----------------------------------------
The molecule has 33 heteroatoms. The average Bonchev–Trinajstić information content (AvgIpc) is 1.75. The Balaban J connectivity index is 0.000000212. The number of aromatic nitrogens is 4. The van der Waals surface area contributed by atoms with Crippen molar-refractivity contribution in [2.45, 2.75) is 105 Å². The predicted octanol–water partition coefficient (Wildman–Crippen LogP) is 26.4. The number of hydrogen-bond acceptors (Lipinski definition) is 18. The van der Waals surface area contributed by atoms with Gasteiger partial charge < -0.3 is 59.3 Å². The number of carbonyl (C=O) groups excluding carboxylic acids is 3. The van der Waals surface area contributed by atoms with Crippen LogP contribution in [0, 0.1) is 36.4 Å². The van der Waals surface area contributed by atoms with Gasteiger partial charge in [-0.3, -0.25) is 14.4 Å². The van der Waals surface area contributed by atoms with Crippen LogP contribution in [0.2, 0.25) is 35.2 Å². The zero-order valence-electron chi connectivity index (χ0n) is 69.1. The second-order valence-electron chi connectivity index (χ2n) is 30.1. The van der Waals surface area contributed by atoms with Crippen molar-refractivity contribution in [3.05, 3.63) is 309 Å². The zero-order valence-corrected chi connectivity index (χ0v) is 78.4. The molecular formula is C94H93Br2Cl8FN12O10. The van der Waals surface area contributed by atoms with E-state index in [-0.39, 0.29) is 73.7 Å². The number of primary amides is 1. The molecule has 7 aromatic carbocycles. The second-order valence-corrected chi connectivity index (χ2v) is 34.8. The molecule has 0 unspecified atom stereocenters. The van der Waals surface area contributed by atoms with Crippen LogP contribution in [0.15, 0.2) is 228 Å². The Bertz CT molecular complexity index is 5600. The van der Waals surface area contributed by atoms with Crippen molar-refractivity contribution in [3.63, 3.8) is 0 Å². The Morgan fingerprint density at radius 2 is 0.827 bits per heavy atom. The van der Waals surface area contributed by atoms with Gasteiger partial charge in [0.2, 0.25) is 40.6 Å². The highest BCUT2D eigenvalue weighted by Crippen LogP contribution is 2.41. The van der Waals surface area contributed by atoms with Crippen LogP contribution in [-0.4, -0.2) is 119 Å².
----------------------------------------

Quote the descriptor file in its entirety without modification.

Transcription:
The molecule has 33 heteroatoms. The average Bonchev–Trinajstić information content (AvgIpc) is 1.75. The Balaban J connectivity index is 0.000000212. The number of aromatic nitrogens is 4. The van der Waals surface area contributed by atoms with Crippen molar-refractivity contribution in [2.45, 2.75) is 105 Å². The predicted octanol–water partition coefficient (Wildman–Crippen LogP) is 26.4. The number of hydrogen-bond acceptors (Lipinski definition) is 18. The van der Waals surface area contributed by atoms with Gasteiger partial charge < -0.3 is 59.3 Å². The number of carbonyl (C=O) groups excluding carboxylic acids is 3. The van der Waals surface area contributed by atoms with Crippen LogP contribution in [0, 0.1) is 36.4 Å². The van der Waals surface area contributed by atoms with Gasteiger partial charge in [-0.3, -0.25) is 14.4 Å². The van der Waals surface area contributed by atoms with Crippen LogP contribution in [0.2, 0.25) is 35.2 Å². The zero-order valence-electron chi connectivity index (χ0n) is 69.1. The second-order valence-electron chi connectivity index (χ2n) is 30.1. The van der Waals surface area contributed by atoms with Crippen molar-refractivity contribution in [3.05, 3.63) is 309 Å². The zero-order valence-corrected chi connectivity index (χ0v) is 78.4. The molecular formula is C94H93Br2Cl8FN12O10. The van der Waals surface area contributed by atoms with E-state index in [-0.39, 0.29) is 73.7 Å². The number of primary amides is 1. The molecule has 7 aromatic carbocycles. The second-order valence-corrected chi connectivity index (χ2v) is 34.8. The molecule has 0 unspecified atom stereocenters. The van der Waals surface area contributed by atoms with Crippen LogP contribution in [0.15, 0.2) is 228 Å². The Bertz CT molecular complexity index is 5600. The van der Waals surface area contributed by atoms with Crippen molar-refractivity contribution in [3.63, 3.8) is 0 Å². The Morgan fingerprint density at radius 2 is 0.827 bits per heavy atom. The van der Waals surface area contributed by atoms with Gasteiger partial charge in [0.2, 0.25) is 40.6 Å². The highest BCUT2D eigenvalue weighted by Crippen LogP contribution is 2.41. The van der Waals surface area contributed by atoms with Crippen LogP contribution in [-0.4, -0.2) is 119 Å².